Until life forces an issue, sometimes planning for unforeseen events is not really on your mind. But waiting until you actually require a durable power of attorney may mean not having it at a crucial moment. This could disrupt your assets; for example, you may lose your home because the mortgage goes unpaid. 

Creating a durable power of attorney gives the person you designate — the agent — authority to make decisions and take action on your behalf in the manner and time you specify. For example, you may authorize the agent to manage any assets you wish, including your business, but you may stipulate that this only becomes effective if something incapacitates you. 

Losing physical or mental capacity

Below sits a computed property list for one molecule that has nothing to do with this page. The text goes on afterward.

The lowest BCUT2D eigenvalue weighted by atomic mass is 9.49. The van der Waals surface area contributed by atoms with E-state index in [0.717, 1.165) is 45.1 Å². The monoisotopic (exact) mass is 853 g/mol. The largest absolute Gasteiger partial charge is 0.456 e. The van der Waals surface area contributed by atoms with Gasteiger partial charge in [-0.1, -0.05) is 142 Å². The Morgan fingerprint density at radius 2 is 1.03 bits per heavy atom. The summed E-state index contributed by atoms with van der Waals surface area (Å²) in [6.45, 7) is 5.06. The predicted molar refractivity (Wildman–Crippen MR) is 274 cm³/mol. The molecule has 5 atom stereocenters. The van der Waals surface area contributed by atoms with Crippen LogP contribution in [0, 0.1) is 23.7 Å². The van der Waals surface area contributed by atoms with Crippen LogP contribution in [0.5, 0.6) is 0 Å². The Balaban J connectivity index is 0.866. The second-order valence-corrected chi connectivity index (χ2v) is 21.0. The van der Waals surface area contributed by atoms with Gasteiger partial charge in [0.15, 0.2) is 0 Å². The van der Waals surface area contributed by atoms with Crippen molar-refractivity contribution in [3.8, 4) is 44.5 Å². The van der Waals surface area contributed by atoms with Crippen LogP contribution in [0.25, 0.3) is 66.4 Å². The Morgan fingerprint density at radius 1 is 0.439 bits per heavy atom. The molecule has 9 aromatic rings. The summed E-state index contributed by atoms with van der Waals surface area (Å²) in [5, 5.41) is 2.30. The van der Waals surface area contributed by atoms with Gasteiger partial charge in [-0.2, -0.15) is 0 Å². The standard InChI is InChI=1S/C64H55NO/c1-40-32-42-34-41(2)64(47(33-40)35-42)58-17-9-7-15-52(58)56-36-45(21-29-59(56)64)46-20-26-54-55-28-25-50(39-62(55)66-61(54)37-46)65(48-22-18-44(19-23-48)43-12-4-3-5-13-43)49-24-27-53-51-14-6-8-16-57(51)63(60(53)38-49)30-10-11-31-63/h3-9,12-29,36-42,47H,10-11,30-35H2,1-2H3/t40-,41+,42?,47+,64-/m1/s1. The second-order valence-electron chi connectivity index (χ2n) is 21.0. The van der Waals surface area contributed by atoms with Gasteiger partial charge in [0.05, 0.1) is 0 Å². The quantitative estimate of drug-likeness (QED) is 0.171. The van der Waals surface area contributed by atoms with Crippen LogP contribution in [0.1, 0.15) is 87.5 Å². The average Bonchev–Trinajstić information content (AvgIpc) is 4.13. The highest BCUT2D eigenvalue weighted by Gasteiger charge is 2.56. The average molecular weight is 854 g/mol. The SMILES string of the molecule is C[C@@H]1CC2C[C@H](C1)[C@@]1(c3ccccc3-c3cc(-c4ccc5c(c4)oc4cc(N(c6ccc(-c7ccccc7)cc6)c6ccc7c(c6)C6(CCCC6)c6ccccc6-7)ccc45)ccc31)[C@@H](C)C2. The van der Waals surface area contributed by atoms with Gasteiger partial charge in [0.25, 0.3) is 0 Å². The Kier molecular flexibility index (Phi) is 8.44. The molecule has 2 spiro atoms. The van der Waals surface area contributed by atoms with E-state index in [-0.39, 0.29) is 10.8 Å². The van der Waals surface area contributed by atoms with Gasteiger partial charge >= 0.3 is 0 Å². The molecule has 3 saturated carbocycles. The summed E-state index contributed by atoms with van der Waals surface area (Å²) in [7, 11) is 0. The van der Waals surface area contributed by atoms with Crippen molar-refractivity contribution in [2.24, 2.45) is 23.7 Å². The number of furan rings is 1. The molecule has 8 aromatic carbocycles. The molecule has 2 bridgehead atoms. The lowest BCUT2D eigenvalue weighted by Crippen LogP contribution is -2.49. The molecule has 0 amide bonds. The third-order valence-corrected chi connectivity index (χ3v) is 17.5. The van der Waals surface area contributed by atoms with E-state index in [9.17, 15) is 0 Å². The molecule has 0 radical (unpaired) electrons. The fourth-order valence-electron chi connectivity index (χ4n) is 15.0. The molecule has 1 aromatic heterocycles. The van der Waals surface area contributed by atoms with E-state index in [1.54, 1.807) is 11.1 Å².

Physical incapacity, such as during a long hospitalization for surgery, injury or coma, may be a more obvious reason you could need an agent to manage your assets. Mental incapacity is an equally important reason, though. Examples include Alzheimer’s disease or a severe head injury that causes temporary or permanent cognitive challenges. 

Serving time in military deployment, jail or prison 

Perhaps you are still mentally fit to handle your own affairs, but you are not able to for other reasons. Any circumstance in which you do not have access to phones, devices and the internet to make transactions on your own behalf may be a good time to have an agent who can step in for you. 

Vacationing in hard-to-reach ways 

While you are taking time off to decompress from your busy life, you hope your business and other assets will remain normal in your absence. That said, a power of attorney may be worth considering if you are heading overseas, planning to unplug from the digital world for a couple of weeks or otherwise may be hard to bring back or reach if issues surface. 

Assigning your own power of attorney before the need arises may avert having a judge-appointed agent. However, the person you choose will have extraordinary responsibility, so do not pick lightly.